<VV> Fuel Leak / lug nuts

Joel McGregor joel at joelsplace.com
Fri Sep 28 22:42:40 EDT 2018

My truck calls for 450-500 ft lbs of torque.  My arms aren't calibrated for that so I carry a torque wrench on my truck.  It takes pretty much all my weight on a 5' to get them there.  As I'm typing that I realized that is way off.  A 5' bar should get them close to 1000 ft-lbs.  I guess my digital wrench is way off.  I hope I'm not ruining my studs.  No problems so far.  I set it at 450 with anti-seize.
Joel McGregor

From: Hugo Miller [Hugo at aruncoaches.co.uk]
Sent: Friday, September 28, 2018 11:48 AM
To: Joel McGregor; virtualvairs at corvair.org
Subject: Re: <VV> Fuel Leak / lug nuts

And of course some people think that if they do the nuts up tight enough
they won't come off. They then stretch the stud beyond its elastic limit as
you lose most of the 'spring' force that keeps it all together. That's if
they haven't stretched the threads first.
I have never used a torque wrench on wheel nuts on my buses - I do them up
by feel - they don't need to be too tight if all faces are clean and the
threads are not stiff. I never check them, and I've never had a problem
ever. The plus side of using lube on the threads is that you can get them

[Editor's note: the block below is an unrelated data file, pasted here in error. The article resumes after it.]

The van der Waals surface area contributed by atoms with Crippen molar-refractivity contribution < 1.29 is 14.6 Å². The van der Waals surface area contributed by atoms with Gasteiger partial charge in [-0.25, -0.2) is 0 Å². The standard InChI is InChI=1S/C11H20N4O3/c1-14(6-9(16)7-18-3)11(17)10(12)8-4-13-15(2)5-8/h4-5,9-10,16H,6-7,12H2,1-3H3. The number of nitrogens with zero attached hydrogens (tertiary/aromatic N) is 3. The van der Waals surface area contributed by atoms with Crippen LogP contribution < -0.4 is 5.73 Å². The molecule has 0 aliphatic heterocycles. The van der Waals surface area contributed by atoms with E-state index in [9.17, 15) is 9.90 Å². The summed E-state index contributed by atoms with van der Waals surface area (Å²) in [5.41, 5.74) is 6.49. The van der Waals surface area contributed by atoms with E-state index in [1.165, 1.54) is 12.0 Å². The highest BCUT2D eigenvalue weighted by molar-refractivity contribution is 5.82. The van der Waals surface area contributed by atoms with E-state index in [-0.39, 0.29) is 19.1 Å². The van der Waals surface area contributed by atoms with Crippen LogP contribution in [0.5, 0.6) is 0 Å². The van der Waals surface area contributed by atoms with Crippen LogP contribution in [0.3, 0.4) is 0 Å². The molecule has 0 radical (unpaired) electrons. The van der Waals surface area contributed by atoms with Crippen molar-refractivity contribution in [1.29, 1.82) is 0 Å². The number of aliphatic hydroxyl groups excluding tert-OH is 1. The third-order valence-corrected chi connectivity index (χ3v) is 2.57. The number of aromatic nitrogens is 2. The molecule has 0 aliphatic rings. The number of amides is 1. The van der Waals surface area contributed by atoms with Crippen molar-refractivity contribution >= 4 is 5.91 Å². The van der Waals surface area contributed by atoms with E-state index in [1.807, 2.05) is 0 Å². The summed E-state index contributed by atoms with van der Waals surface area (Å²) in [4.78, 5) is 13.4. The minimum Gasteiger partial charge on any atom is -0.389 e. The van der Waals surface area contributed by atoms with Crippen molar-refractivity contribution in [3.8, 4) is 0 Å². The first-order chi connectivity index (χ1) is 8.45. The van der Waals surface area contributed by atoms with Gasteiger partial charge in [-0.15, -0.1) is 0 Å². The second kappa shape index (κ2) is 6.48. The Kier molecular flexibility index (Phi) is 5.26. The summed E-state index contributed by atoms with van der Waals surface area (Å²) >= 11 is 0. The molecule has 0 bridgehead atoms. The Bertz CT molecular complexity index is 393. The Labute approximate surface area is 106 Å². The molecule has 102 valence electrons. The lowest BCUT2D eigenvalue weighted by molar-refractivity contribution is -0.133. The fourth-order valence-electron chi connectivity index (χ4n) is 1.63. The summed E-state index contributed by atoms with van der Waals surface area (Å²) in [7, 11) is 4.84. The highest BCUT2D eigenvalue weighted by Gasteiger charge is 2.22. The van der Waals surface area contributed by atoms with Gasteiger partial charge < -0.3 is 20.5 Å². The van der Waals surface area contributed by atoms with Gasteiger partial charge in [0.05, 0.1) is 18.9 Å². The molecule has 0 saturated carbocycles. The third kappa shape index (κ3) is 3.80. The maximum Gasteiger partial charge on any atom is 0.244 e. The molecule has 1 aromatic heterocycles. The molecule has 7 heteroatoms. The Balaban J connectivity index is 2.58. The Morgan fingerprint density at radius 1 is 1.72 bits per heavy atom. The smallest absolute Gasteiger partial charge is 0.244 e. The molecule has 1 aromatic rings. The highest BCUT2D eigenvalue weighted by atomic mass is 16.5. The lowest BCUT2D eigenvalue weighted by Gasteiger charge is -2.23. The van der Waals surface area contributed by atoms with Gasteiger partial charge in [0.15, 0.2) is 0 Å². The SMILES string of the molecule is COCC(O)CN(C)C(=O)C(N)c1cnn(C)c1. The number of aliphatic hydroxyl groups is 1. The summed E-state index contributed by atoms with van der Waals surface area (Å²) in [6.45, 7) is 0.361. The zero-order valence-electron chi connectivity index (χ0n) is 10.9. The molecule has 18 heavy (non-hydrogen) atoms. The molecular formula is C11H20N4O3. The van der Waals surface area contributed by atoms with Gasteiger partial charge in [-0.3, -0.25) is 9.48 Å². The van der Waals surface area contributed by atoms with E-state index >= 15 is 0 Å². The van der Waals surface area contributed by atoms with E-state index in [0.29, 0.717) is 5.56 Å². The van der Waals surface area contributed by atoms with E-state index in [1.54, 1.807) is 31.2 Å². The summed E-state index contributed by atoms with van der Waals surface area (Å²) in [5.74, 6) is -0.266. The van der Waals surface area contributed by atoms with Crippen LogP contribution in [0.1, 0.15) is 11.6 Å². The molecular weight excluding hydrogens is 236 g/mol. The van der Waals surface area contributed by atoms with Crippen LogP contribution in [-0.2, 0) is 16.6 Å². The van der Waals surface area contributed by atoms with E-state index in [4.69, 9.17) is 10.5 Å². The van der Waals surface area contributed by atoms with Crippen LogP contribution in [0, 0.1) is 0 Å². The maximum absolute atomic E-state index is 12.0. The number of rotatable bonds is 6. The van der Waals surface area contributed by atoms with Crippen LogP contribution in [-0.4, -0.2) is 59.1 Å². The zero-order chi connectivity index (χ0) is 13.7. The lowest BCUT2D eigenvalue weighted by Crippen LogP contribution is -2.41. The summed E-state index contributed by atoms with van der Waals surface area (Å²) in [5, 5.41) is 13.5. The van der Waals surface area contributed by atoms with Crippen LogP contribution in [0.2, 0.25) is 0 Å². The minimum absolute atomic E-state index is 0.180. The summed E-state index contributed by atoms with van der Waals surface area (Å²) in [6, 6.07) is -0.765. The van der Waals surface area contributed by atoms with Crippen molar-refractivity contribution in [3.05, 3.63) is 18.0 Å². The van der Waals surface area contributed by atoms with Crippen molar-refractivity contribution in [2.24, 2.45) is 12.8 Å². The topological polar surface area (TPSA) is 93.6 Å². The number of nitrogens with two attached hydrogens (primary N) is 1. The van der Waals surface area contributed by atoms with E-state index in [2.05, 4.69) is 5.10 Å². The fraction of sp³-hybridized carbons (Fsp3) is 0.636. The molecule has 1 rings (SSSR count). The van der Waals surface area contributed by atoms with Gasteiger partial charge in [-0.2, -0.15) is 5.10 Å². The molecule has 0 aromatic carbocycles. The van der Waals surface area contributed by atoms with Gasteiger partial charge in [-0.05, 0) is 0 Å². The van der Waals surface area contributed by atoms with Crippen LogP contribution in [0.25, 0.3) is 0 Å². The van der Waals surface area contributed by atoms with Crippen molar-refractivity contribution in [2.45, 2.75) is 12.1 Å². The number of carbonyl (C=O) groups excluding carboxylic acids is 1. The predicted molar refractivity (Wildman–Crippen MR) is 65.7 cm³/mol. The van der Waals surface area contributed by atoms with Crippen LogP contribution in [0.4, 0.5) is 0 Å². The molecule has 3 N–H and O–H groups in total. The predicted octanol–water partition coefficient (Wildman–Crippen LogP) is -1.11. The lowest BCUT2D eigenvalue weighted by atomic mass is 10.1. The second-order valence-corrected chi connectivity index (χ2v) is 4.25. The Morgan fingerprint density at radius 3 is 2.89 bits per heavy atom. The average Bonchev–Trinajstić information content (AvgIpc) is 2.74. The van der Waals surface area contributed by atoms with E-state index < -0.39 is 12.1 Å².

apart again.
Another sort of related comment - I notice that coarse (UNC) threads are
widely used on American vehicles. In the UK we used to use BSF (British
Standard Fine) and Whitworth (which co-incidentally has the same pitch as
UNC). Then we went over to UNF threads, with UNC only being used on the
bottom of studs or in aluminium. Now of course everything is metric, which I
hate. It is an artificial system imposed by Napoleon on the countries he
conquered - every measurement is supposed to be a tiny fraction of the
circumference (or maybe diameter?) of the Earth. (Of course, if it is a
fraction of the circumference, it cannot also be a fraction of the
diameter!). Traditional measurements, on the other hand, are based on the
human body. The decimal system is divisible only by 2 and 5, whereas the
traditional 'duodecimal' system divides by 2,3,4 and 6.  Plus the fact that
centimetres are not included in the S.I. metric system, so you get
measurements given in hundreds of millimetres. If I told you I was 5' 10"
tall, you would know immediately what that looked like. If I told you I was
1.778 metres you wouldn't have a clue.
Ok, rant over ;)

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